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Say i have a string that i need to evaluate in javascript such as :

window.some_class.update( 'Runner', 'update_runner', '{"runner":{"id":"1","name":"Nin's Lad" } }');

In order for eval() to evaluate it, i need to escape the apostrophe in runner_name (Nin's Lad). Is this possable with regex? I dont want to escape the single quotes around Runner and update_runner. I'd just like to escape any single quotes inside double quotes.


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Are you also using JavaScript for the preprocessing step? Or some other regex tool? And, will there be any apostrophes that are already escaped? – Alan Moore Apr 16 '10 at 13:37
Does the JSON string come from external or why do you use a JSON string at all? – Gumbo Apr 16 '10 at 14:47
up vote 3 down vote accepted

This works for your specific case, but I'm sure there are some corner cases someone will point out:

yourString = yourString.replace(/"([^"]*)'([^"]*)"/g, "$1\\'$2");

Also, I'd like to point you to the last paragraph of this page:

eval is Evil

The eval function is the most misused feature of JavaScript. Avoid it.

If you're using eval, there's probably a better way to accomplish your goal.

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+1 for eval being evil. ;) – Amber Apr 16 '10 at 13:43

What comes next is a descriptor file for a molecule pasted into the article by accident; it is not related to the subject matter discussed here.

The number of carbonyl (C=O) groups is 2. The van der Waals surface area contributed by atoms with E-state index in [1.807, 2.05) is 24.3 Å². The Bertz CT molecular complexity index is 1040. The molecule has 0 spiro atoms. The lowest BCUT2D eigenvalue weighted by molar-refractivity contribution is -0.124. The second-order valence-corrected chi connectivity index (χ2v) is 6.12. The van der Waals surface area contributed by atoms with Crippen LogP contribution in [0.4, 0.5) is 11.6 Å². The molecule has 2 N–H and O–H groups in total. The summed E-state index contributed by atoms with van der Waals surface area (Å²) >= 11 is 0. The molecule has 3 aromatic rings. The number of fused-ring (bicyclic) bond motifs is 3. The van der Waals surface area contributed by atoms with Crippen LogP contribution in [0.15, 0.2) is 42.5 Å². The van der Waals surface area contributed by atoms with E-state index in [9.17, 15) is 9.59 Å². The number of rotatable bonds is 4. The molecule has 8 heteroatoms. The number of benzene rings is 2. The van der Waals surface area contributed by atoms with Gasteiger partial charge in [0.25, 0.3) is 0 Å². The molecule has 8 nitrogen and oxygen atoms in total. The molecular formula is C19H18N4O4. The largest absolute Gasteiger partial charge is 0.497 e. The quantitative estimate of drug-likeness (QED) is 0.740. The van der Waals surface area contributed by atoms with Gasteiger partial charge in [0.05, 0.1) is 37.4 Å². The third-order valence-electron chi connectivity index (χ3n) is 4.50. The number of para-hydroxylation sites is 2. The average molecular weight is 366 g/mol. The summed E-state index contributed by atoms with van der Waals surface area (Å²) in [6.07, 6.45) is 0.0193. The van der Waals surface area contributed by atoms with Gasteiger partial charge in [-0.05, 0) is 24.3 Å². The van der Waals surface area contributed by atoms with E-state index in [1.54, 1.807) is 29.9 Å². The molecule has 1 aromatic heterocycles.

I'm using rails + juggernaut plugin, unfortunately it's all geared up for evaluating update messages into method calls. Thanks for the answer and tip though! – George Sheppard Apr 16 '10 at 13:57
For anyone else reading this, i had to modify it slighty to add the double quotes back in. "\"$1\\'$2\"" – George Sheppard Apr 16 '10 at 13:58
The person who wrote that, also wrote this: json.org/json2.js which contains "eval". If there is a better way to accomplish the goal, why didn't he himself use it? – user181548 Apr 16 '10 at 13:59
@Kinopiko I said there's probably a better way. Just because Crockford labels it as evil and misused doesn't mean there aren't very specific use cases. – Matt Apr 16 '10 at 14:01
s = s.replace(/'(?=[^"]*"(?:[^"]*"[^"]*")*[^"]*$)/g, "\\'");

That matches an apostrophe if there's an odd number of quotation marks ahead of it in the string. If the string is as simple as what you posted, that should mean the apostrophe is inside a double-quoted string, but it's far from bulletproof.

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